Dynamics and Energy Management of Electric Vehicles
Thesis (MScEng (Electrical and Electronic Engineering))--University of Stellenbosch, 2007.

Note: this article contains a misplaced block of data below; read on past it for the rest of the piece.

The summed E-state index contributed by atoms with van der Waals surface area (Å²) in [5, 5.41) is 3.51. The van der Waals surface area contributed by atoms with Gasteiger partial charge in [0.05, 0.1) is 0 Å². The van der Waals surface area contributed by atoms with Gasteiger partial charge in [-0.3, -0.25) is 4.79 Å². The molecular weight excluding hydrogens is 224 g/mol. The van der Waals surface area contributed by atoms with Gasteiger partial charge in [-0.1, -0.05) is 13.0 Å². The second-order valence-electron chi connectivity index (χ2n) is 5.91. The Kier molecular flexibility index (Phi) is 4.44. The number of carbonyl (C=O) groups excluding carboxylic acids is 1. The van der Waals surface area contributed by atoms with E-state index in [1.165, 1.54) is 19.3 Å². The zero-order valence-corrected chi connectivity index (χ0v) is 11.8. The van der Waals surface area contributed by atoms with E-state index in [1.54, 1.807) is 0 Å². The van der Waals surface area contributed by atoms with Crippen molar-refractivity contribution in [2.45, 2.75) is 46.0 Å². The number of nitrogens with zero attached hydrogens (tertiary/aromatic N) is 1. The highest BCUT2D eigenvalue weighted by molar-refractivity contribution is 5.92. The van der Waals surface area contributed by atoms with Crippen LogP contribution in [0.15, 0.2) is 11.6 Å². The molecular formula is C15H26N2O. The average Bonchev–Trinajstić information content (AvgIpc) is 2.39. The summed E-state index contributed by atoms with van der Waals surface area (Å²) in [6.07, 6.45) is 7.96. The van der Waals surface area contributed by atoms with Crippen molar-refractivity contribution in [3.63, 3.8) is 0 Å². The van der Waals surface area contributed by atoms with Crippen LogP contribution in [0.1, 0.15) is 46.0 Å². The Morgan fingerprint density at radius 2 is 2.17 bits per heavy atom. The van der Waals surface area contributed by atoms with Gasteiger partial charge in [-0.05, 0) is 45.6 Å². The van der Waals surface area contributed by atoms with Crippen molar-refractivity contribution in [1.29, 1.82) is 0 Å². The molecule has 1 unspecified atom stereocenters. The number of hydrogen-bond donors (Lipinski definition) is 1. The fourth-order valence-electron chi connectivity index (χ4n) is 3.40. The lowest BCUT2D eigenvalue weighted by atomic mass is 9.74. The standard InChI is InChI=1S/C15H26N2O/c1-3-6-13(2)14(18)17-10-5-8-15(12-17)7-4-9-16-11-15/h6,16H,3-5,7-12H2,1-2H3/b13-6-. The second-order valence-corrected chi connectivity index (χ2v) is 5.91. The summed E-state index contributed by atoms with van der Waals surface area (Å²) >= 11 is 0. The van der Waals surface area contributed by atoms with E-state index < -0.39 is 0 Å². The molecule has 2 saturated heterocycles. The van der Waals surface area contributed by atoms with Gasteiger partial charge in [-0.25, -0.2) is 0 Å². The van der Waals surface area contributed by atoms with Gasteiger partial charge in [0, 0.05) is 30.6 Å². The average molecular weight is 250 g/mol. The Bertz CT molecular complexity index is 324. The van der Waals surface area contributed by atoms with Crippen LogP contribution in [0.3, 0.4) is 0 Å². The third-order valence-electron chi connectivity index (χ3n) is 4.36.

The work presented in this thesis forms part of the participation of the University of Stellenbosch in an electric vehicle project. The thesis deals with three aspects of the dynamics and energy management of the electric vehicle. The three aspects that are dealt with are the suspension system of an electric vehicle with in-wheel propulsion, the traction control of an electric vehicle and the energy system of such a vehicle. An investigation is presented in the thesis on the effect the mass of the hub motors has on the safety, stability and comfort of the electric vehicle. The investigation is done through a system frequency analysis and a comparative simulation. A comparison is made between a standard vehicle and a vehicle with in-wheel propulsion. A vehicle model is derived for the simulation of the vehicle. Finally, a few of the results of physical measurements performed are also presented. The traction control requirements of an EV are investigated. A discussion is given on the parts that make up an EV’s traction control system. A few examples of possible traction control systems are given through a step by step evolution of a traction control system. A vehicle model is derived for both static and kinetic friction conditions. The model is used in simulations to illustrate the need for traction control in EV’s. The thesis presents two methods for choosing a battery pack size, in terms of energy capacity etc. The difficulties associated with choosing a battery pack, using each of these methods are given. A battery pack choice for the specific electric vehicle, is presented. The measurements of one of the required charge-discharge cycles are presented to illustrate the charge and discharge curves of the battery cells used. The management of energy flow within the energy system of the EV is crucial, especially if regenerative braking is utilized. This is to protect the battery cells as well as to extend the range of the vehicle. The thesis presents the evaluation of an energy management system (EMS) using ultra capacitors as auxiliary storage device. An electronic load system is designed to simulate the operation of the vehicle motors. The transfer functions for the EMS and load system are derived and used to design the respective control algorithms. The control algorithms were implemented in both simulation as well as a laboratory setup to show the operation of the EMS. A new energy system configuration is presented. The aim of the new configuration is to solve certain problems encountered when implementing a conventional EMS. The operation of the new configuration is discussed. A comparative study is made between the conventional and the new configurations.